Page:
Jewish presence in the small town of Pitigliano grew from the XV up until the XIX century to considerable proportions, reaching more than 10% of the overall population (an early '800s census counts 288 Jews). Pitigliano was under the rule of the Orsini family from the XIV century until 1604, and thus avoided the enactment of antiJewish laws in the early phases of the "ghetto period" as it was enforced elsewhere in Tuscany. Gradually Pitigliano grew to be the only Jewish center in Maremma, the south-eastern part of Tuscany; and remained a sizeable community until the XXth century.
In 1954 and 1956, Leo Levi was able to record the already disappearing musical traditions of Pitigliano with the collaboration of Azeglio Servi, who had been “capoculto” for a long time since before the war and the fascist persecutions, also in times when no rabbi was appointed (see his son Gino Servi testimony, interviewed by Liliana Picciotto, available at CDEC at the link http://digital-library.cdec.it/cdec-web/audiovideo/detail/IT-CDEC-AV0001-000206/gino-servi.html). A later set of recordings was made by Francesco Spagnolo, with Ariel Paggi as informant, in 2000.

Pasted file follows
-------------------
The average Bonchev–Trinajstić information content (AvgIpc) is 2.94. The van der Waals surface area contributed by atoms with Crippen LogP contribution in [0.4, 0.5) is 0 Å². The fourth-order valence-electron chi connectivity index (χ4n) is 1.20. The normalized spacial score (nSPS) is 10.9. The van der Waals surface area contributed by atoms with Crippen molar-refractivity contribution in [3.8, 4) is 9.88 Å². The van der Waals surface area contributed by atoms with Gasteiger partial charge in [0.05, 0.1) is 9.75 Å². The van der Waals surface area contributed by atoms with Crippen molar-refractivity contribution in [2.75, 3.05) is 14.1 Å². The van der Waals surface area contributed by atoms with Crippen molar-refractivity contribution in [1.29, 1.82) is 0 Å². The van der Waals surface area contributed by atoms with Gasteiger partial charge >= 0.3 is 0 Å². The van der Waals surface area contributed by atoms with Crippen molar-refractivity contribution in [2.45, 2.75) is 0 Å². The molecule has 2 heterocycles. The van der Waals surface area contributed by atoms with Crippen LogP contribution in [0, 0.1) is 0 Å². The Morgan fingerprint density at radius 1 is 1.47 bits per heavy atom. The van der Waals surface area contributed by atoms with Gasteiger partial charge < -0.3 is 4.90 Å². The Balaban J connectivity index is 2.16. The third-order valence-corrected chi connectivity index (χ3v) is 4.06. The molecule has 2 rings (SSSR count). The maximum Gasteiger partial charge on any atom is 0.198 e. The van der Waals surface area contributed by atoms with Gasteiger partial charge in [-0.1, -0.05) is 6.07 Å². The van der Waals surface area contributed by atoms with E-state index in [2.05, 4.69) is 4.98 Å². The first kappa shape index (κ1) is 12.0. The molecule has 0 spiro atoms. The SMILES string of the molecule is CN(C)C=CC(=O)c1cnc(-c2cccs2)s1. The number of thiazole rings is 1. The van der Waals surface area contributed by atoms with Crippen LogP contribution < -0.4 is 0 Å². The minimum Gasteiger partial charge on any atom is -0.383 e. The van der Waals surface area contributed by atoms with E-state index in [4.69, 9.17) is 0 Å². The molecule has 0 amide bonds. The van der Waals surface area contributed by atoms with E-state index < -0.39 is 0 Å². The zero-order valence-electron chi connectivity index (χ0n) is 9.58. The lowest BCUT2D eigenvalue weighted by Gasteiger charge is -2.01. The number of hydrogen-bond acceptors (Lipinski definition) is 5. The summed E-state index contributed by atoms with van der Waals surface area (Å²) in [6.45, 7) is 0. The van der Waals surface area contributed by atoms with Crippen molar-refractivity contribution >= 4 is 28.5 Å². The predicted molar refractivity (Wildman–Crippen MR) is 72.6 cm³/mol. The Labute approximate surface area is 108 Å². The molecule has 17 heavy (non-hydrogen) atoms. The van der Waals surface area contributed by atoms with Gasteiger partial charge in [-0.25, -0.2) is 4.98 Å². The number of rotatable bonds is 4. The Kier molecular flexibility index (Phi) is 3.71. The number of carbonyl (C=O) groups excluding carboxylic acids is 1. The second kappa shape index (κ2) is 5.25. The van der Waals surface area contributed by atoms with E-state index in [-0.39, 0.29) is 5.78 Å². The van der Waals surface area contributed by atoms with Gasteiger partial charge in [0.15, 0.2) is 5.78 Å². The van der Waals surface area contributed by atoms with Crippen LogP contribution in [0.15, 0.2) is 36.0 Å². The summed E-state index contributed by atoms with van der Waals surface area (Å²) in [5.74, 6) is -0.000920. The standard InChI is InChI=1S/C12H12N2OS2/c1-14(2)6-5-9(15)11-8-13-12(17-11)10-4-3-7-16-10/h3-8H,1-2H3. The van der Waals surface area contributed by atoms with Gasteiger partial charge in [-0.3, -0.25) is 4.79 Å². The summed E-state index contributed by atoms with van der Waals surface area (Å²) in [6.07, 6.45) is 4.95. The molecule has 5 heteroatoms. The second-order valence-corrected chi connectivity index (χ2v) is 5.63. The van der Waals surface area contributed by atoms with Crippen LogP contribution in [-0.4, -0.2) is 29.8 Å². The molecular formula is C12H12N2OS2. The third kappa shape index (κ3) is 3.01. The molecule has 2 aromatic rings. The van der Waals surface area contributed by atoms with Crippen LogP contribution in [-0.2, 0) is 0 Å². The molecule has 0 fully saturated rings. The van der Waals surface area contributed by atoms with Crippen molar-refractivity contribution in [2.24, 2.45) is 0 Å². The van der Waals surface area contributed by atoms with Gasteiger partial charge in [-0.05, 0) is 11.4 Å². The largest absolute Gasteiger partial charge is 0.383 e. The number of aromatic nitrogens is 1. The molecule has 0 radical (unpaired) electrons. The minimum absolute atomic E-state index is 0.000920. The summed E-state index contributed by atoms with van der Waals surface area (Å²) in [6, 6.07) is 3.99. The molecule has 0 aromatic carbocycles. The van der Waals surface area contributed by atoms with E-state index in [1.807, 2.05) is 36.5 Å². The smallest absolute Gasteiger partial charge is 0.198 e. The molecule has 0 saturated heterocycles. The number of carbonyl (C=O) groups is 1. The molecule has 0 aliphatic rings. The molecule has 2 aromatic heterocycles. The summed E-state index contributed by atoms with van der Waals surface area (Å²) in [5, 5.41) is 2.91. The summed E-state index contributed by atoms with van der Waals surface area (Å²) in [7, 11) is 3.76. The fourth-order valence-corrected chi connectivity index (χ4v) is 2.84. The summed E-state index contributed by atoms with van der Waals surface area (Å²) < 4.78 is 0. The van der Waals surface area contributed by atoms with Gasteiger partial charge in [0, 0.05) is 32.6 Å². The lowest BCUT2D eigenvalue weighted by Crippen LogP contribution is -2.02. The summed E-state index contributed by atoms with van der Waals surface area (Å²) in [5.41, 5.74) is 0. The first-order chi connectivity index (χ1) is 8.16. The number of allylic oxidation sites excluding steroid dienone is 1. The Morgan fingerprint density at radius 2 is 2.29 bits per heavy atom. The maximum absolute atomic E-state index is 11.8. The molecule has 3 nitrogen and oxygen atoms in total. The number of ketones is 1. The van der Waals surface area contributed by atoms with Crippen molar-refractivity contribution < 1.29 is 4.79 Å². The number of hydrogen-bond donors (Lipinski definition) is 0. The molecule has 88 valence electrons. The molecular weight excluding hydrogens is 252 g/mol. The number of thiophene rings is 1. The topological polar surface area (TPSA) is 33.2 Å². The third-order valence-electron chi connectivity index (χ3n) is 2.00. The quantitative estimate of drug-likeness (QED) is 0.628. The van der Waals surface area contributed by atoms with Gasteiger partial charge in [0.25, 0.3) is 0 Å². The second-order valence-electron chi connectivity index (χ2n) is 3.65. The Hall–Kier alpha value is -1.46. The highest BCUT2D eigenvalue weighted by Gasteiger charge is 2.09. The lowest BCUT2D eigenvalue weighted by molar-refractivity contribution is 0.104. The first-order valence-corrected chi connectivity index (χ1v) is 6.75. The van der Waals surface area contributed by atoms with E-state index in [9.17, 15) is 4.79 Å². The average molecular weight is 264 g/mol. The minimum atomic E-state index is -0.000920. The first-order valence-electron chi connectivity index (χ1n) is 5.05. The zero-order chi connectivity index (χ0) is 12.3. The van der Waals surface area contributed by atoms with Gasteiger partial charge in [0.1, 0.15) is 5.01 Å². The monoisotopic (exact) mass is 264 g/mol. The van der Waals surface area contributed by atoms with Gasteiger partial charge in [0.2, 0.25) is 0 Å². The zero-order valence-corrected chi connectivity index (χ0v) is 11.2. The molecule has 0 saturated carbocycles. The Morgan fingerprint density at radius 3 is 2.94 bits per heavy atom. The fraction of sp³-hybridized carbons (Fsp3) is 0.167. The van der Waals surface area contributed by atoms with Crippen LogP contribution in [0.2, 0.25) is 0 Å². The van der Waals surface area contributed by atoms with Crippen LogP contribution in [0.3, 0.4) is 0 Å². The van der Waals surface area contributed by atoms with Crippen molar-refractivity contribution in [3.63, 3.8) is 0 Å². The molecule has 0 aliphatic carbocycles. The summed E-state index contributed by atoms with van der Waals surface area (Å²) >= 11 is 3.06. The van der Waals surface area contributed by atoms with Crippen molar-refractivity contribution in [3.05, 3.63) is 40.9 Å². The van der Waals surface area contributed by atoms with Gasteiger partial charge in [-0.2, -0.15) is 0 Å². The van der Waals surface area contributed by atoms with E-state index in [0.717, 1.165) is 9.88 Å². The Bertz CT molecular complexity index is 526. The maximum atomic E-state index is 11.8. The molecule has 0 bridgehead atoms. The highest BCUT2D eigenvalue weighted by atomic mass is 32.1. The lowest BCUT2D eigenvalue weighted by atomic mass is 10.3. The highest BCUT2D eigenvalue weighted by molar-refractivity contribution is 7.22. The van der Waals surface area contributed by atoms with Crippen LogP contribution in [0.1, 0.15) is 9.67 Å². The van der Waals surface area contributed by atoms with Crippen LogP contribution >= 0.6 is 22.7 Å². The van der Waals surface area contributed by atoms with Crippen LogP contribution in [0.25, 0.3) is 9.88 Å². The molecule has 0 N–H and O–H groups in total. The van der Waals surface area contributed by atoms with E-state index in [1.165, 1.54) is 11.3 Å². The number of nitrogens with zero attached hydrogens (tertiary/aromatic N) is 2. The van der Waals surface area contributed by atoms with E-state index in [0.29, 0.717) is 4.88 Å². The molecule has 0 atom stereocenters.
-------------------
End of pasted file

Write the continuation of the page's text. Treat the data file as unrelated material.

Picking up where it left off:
Leo Levi himself described the recordings he made of Azeglio Servi as an "interesting variation of the Italian-Roman rite". Here we hear the distinctive Italian formula for the qaddish.